With many treatments beneficial to low back and neck pain, people can use a wide variety to lower the symptoms. Some people use medicine to reduce the inflammation of the injured area, others use ice and heat compresses to bring down the swelling, and some use non-surgical treatments like chiropractic and physical therapy to alleviate the tension. One of the non-surgical treatments that can help with chronic spinal stenosis is decompression therapy. Research studies have found that when individuals suffer from spinal stenosis and have herniated discs pressing the compressed nerve roots, decompression therapy can help reduce the pressure. Decompression therapy uses negative pressure on the spine, causing it to be gently stretched and relieving the nerve root. The intervertebral herniated disc is supplied with nutrients and increases its hydration through traction. Not only that, but the soft tissues, muscles, and ligaments are relaxed on both the lower back and the neck.
Overall, spinal stenosis is a gradually progressive condition that causes herniated discs to irritate and compress the spinal nerve roots on the cervical and lumbar areas of the spine. When spinal stenosis starts to become chronic over time, it can cause permanent severe damage and cause radiating pain to both the legs and arms of the body. Luckily, treatments like decompression therapy can help alleviate the painful symptoms caused by spinal stenosis and restore spinal discs’ health by increasing their disc height. Utilizing decompression therapy and physical therapy is beneficial for spinal health. Both can dampen the effects of many painful symptoms caused by spinal stenosis, and many individuals can continue on their wellness journey.
Choi, Jioun, et al. “Influences of Spinal Decompression Therapy and General Traction Therapy on the Pain, Disability, and Straight Leg Raising of Patients with Intervertebral Disc Herniation.” Journal of Physical Therapy Science, The Society of Physical Therapy Science, Feb. 2015, www.ncbi.nlm.nih.gov/pmc/articles/PMC4339166/.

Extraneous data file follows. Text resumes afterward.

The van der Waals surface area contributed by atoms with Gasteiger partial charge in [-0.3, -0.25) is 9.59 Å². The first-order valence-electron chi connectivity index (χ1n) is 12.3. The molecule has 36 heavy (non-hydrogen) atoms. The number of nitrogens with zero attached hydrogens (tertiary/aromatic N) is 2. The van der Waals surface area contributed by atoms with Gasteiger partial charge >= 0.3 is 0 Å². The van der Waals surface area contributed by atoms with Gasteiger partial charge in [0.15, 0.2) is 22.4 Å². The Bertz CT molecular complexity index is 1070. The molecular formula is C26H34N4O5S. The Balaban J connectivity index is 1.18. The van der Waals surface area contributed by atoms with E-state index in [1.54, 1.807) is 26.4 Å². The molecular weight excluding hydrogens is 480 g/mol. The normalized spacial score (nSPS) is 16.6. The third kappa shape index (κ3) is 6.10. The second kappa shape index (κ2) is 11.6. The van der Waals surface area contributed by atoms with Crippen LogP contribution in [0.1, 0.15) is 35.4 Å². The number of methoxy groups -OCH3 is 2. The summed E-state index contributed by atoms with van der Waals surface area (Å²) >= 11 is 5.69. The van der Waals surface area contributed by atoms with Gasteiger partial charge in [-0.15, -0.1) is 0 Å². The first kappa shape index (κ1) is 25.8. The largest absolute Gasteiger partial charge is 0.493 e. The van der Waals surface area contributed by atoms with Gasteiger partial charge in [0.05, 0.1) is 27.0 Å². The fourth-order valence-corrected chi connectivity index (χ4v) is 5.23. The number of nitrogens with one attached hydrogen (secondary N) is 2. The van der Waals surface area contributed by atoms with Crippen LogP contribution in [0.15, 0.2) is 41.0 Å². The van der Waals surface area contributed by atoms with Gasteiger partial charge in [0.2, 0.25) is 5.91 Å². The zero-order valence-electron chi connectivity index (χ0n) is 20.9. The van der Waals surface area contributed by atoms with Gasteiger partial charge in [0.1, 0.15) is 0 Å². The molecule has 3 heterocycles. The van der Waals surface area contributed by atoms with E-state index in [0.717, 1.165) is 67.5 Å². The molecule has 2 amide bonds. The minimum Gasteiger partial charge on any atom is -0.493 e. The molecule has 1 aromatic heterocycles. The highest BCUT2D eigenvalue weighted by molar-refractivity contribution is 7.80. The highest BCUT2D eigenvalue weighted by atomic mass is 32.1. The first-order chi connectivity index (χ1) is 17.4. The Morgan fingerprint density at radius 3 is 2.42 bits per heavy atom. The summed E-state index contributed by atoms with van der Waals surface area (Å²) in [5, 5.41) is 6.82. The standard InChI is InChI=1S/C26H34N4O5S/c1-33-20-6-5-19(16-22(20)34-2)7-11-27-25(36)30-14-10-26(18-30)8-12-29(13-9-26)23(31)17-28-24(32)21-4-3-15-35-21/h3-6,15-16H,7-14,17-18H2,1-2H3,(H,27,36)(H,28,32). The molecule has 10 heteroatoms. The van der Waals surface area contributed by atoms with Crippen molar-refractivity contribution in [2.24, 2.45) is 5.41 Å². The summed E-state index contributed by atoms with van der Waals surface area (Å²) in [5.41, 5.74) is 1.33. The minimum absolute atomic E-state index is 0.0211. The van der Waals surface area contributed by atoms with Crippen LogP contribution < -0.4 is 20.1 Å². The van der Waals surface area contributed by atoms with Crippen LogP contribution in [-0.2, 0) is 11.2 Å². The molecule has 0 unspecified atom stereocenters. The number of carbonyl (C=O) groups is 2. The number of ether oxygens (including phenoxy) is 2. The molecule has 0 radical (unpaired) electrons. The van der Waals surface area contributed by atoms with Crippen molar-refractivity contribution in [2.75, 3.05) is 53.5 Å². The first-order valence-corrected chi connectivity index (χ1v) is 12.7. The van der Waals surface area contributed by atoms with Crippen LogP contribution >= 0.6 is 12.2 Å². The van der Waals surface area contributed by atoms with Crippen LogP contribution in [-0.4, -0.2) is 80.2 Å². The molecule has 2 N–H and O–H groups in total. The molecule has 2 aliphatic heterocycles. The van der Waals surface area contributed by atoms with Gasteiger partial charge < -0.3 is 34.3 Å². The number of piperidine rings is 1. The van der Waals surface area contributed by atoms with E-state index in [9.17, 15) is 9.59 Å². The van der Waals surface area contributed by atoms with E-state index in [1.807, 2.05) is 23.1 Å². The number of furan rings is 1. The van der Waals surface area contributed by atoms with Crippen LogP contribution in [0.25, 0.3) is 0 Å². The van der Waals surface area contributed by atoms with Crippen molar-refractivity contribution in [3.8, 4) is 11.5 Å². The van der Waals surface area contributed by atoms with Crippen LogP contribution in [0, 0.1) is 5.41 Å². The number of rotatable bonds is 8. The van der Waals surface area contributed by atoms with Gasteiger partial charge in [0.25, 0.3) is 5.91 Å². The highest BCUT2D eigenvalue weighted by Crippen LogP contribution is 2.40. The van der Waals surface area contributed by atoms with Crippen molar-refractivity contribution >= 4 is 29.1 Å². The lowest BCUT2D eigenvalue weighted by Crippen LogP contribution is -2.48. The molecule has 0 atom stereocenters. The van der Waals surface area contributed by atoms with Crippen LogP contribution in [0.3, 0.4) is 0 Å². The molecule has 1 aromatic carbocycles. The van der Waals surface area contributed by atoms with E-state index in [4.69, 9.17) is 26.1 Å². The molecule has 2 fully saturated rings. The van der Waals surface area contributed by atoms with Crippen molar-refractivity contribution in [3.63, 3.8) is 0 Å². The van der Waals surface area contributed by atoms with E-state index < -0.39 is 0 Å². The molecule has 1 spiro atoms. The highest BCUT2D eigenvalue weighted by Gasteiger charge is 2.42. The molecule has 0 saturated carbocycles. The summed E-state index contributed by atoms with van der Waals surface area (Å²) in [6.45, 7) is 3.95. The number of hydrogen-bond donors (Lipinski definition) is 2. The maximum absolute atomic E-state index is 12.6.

Medical Professionals, Johns Hopkins. “Lumbar Spinal Stenosis.” Johns Hopkins Medicine, 15 Feb. 2022, www.hopkinsmedicine.org/health/conditions-and-diseases/lumbar-spinal-stenosis.
Meyer, Frerk, et al. “Degenerative Cervical Spinal Stenosis: Current Strategies in Diagnosis and Treatment.” Deutsches Arzteblatt International, Deutscher Arzte Verlag, May 2008, www.ncbi.nlm.nih.gov/pmc/articles/PMC2696878/.
Raja, Avais, et al. “Spinal Stenosis – StatPearls – NCBI Bookshelf.” In: StatPearls [Internet]. Treasure Island (FL), StatPearls Publishing, 19 Dec. 2021, www.ncbi.nlm.nih.gov/books/NBK441989/.
Staff, Mayo Clinic. “Spinal Stenosis.” Mayo Clinic, Mayo Foundation for Medical Education and Research, 24 Oct. 2020, www.mayoclinic.org/diseases-conditions/spinal-stenosis/symptoms-causes/syc-20352961.
Wu, Lite, and Ricardo Cruz. “Lumbar Spinal Stenosis – Statpearls – NCBI Bookshelf.” In: StatPearls [Internet]. Treasure Island (FL), StatPearls Publishing, 25 Aug. 2021, www.ncbi.nlm.nih.gov/books/NBK531493/.
The information herein on "Alleviating Chronic Spinal Stenosis With Decompression Therapy" is not intended to replace a one-on-one relationship with a qualified health care professional, or licensed physician, and is not medical advice. We encourage you to make your own healthcare decisions based on your research and partnership with a qualified healthcare professional.
Our information scope is limited to Chiropractic, musculoskeletal, physical medicines, wellness, contributing etiological viscerosomatic disturbances within clinical presentations, associated somatovisceral reflex clinical dynamics, subluxation complexes, sensitive health issues, and/or functional medicine articles, topics, and discussions.